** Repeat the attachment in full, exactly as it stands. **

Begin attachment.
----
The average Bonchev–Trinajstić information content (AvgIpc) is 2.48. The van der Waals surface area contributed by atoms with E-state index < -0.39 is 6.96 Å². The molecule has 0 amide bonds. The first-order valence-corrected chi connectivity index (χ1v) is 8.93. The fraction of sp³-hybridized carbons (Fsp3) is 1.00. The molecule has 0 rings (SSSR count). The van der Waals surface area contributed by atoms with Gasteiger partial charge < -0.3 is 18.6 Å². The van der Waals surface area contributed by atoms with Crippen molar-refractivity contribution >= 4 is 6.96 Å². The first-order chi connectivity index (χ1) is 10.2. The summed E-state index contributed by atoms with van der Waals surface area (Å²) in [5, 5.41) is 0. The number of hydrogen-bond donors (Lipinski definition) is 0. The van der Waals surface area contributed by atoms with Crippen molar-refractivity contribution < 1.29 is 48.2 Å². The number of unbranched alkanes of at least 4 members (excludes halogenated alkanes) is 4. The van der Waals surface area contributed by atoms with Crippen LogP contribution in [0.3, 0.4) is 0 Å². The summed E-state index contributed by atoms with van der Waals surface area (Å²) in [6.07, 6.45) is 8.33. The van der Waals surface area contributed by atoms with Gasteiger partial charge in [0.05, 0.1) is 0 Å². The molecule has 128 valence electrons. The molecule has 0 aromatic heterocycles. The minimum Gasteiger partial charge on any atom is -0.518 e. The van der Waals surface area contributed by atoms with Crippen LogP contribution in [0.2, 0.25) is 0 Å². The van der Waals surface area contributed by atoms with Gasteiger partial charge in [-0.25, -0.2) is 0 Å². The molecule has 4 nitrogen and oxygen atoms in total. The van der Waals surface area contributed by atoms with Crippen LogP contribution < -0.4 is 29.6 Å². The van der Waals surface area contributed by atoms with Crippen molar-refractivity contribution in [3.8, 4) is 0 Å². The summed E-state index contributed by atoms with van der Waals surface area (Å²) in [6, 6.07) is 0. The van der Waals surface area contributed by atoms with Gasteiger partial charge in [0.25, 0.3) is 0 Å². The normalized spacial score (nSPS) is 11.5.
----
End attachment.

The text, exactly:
The average Bonchev–Trinajstić information content (AvgIpc) is 2.48. The van der Waals surface area contributed by atoms with E-state index < -0.39 is 6.96 Å². The molecule has 0 amide bonds. The first-order valence-corrected chi connectivity index (χ1v) is 8.93. The fraction of sp³-hybridized carbons (Fsp3) is 1.00. The molecule has 0 rings (SSSR count). The van der Waals surface area contributed by atoms with Gasteiger partial charge < -0.3 is 18.6 Å². The van der Waals surface area contributed by atoms with Crippen molar-refractivity contribution >= 4 is 6.96 Å². The first-order chi connectivity index (χ1) is 10.2. The summed E-state index contributed by atoms with van der Waals surface area (Å²) in [5, 5.41) is 0. The number of hydrogen-bond donors (Lipinski definition) is 0. The van der Waals surface area contributed by atoms with Crippen molar-refractivity contribution < 1.29 is 48.2 Å². The number of unbranched alkanes of at least 4 members (excludes halogenated alkanes) is 4. The van der Waals surface area contributed by atoms with Crippen LogP contribution in [0.3, 0.4) is 0 Å². The summed E-state index contributed by atoms with van der Waals surface area (Å²) in [6.07, 6.45) is 8.33. The van der Waals surface area contributed by atoms with Gasteiger partial charge in [0.05, 0.1) is 0 Å². The molecule has 128 valence electrons. The molecule has 0 aromatic heterocycles. The minimum Gasteiger partial charge on any atom is -0.518 e. The van der Waals surface area contributed by atoms with Crippen LogP contribution in [0.2, 0.25) is 0 Å². The van der Waals surface area contributed by atoms with Gasteiger partial charge in [-0.25, -0.2) is 0 Å². The molecule has 4 nitrogen and oxygen atoms in total. The van der Waals surface area contributed by atoms with Crippen LogP contribution < -0.4 is 29.6 Å². The van der Waals surface area contributed by atoms with Crippen molar-refractivity contribution in [3.8, 4) is 0 Å². The summed E-state index contributed by atoms with van der Waals surface area (Å²) in [6, 6.07) is 0. The van der Waals surface area contributed by atoms with Gasteiger partial charge in [0.25, 0.3) is 0 Å². The normalized spacial score (nSPS) is 11.5.